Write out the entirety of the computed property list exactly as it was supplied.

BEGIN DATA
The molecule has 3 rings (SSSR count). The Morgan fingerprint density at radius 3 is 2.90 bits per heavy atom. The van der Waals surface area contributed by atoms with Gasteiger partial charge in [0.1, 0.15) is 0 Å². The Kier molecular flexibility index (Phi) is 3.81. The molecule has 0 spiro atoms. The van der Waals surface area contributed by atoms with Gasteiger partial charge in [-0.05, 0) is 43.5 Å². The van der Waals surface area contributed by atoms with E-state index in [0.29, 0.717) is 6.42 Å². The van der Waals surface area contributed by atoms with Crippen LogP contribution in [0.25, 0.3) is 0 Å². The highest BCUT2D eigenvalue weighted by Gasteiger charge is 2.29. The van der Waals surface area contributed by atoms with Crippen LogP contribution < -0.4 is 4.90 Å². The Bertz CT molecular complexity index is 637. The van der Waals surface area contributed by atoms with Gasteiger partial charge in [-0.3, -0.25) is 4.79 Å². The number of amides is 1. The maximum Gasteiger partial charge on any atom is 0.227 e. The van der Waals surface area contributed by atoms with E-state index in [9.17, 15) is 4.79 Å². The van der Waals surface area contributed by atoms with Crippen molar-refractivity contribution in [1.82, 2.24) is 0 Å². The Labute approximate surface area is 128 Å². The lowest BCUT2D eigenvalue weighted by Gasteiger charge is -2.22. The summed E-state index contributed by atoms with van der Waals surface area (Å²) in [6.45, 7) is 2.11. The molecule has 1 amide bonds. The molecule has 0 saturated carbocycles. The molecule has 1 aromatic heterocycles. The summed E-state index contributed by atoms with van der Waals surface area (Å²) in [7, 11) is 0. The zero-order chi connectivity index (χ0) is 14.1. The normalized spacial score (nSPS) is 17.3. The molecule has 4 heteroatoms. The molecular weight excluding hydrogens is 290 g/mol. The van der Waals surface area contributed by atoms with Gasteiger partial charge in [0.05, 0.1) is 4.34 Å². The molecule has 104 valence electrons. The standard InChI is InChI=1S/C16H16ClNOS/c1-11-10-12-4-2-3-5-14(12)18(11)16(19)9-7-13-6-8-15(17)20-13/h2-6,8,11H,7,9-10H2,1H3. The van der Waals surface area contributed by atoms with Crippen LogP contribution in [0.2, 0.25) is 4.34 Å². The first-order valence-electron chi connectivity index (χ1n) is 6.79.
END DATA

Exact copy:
The molecule has 3 rings (SSSR count). The Morgan fingerprint density at radius 3 is 2.90 bits per heavy atom. The van der Waals surface area contributed by atoms with Gasteiger partial charge in [0.1, 0.15) is 0 Å². The Kier molecular flexibility index (Phi) is 3.81. The molecule has 0 spiro atoms. The van der Waals surface area contributed by atoms with Gasteiger partial charge in [-0.05, 0) is 43.5 Å². The van der Waals surface area contributed by atoms with E-state index in [0.29, 0.717) is 6.42 Å². The van der Waals surface area contributed by atoms with Crippen LogP contribution in [0.25, 0.3) is 0 Å². The highest BCUT2D eigenvalue weighted by Gasteiger charge is 2.29. The van der Waals surface area contributed by atoms with Crippen LogP contribution < -0.4 is 4.90 Å². The Bertz CT molecular complexity index is 637. The van der Waals surface area contributed by atoms with Gasteiger partial charge in [-0.3, -0.25) is 4.79 Å². The number of amides is 1. The maximum Gasteiger partial charge on any atom is 0.227 e. The van der Waals surface area contributed by atoms with E-state index in [9.17, 15) is 4.79 Å². The van der Waals surface area contributed by atoms with Crippen molar-refractivity contribution in [1.82, 2.24) is 0 Å². The Labute approximate surface area is 128 Å². The lowest BCUT2D eigenvalue weighted by Gasteiger charge is -2.22. The summed E-state index contributed by atoms with van der Waals surface area (Å²) in [6.45, 7) is 2.11. The molecule has 1 amide bonds. The molecule has 0 saturated carbocycles. The molecule has 1 aromatic heterocycles. The summed E-state index contributed by atoms with van der Waals surface area (Å²) in [7, 11) is 0. The zero-order chi connectivity index (χ0) is 14.1. The normalized spacial score (nSPS) is 17.3. The molecule has 4 heteroatoms. The molecular weight excluding hydrogens is 290 g/mol. The van der Waals surface area contributed by atoms with Gasteiger partial charge in [0.05, 0.1) is 4.34 Å². The molecule has 104 valence electrons. The standard InChI is InChI=1S/C16H16ClNOS/c1-11-10-12-4-2-3-5-14(12)18(11)16(19)9-7-13-6-8-15(17)20-13/h2-6,8,11H,7,9-10H2,1H3. The van der Waals surface area contributed by atoms with Crippen LogP contribution in [0.2, 0.25) is 4.34 Å². The first-order valence-electron chi connectivity index (χ1n) is 6.79.